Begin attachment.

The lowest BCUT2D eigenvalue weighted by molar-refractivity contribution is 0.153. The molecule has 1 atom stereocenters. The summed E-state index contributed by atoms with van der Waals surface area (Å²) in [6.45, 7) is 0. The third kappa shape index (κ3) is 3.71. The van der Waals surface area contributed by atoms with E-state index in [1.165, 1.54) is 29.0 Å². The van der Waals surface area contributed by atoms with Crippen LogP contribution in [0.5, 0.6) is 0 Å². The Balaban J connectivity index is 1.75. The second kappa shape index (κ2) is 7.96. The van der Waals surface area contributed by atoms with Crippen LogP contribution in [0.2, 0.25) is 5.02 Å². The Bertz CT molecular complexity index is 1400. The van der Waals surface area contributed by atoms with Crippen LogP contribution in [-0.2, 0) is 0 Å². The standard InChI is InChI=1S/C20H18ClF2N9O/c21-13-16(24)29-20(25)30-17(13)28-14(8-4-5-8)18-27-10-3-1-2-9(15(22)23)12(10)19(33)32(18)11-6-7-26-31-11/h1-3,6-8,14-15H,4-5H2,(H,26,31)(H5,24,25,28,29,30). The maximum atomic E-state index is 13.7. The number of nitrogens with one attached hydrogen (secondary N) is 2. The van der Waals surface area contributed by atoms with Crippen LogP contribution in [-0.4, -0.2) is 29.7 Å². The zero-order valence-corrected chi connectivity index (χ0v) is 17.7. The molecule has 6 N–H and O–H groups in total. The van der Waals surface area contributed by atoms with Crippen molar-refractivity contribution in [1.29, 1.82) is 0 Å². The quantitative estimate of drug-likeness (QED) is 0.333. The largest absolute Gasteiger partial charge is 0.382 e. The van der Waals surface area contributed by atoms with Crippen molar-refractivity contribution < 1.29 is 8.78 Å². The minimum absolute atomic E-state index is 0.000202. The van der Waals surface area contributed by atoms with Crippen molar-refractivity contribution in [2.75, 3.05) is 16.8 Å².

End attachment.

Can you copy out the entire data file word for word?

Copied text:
The lowest BCUT2D eigenvalue weighted by molar-refractivity contribution is 0.153. The molecule has 1 atom stereocenters. The summed E-state index contributed by atoms with van der Waals surface area (Å²) in [6.45, 7) is 0. The third kappa shape index (κ3) is 3.71. The van der Waals surface area contributed by atoms with E-state index in [1.165, 1.54) is 29.0 Å². The van der Waals surface area contributed by atoms with Crippen LogP contribution in [0.5, 0.6) is 0 Å². The Balaban J connectivity index is 1.75. The second kappa shape index (κ2) is 7.96. The van der Waals surface area contributed by atoms with Crippen LogP contribution in [0.2, 0.25) is 5.02 Å². The Bertz CT molecular complexity index is 1400. The van der Waals surface area contributed by atoms with Crippen LogP contribution in [-0.2, 0) is 0 Å². The standard InChI is InChI=1S/C20H18ClF2N9O/c21-13-16(24)29-20(25)30-17(13)28-14(8-4-5-8)18-27-10-3-1-2-9(15(22)23)12(10)19(33)32(18)11-6-7-26-31-11/h1-3,6-8,14-15H,4-5H2,(H,26,31)(H5,24,25,28,29,30). The maximum atomic E-state index is 13.7. The number of nitrogens with one attached hydrogen (secondary N) is 2. The van der Waals surface area contributed by atoms with Crippen LogP contribution in [-0.4, -0.2) is 29.7 Å². The zero-order valence-corrected chi connectivity index (χ0v) is 17.7. The molecule has 6 N–H and O–H groups in total. The van der Waals surface area contributed by atoms with Crippen molar-refractivity contribution in [1.29, 1.82) is 0 Å². The quantitative estimate of drug-likeness (QED) is 0.333. The largest absolute Gasteiger partial charge is 0.382 e. The van der Waals surface area contributed by atoms with Crippen molar-refractivity contribution < 1.29 is 8.78 Å². The minimum absolute atomic E-state index is 0.000202. The van der Waals surface area contributed by atoms with Crippen molar-refractivity contribution in [2.75, 3.05) is 16.8 Å².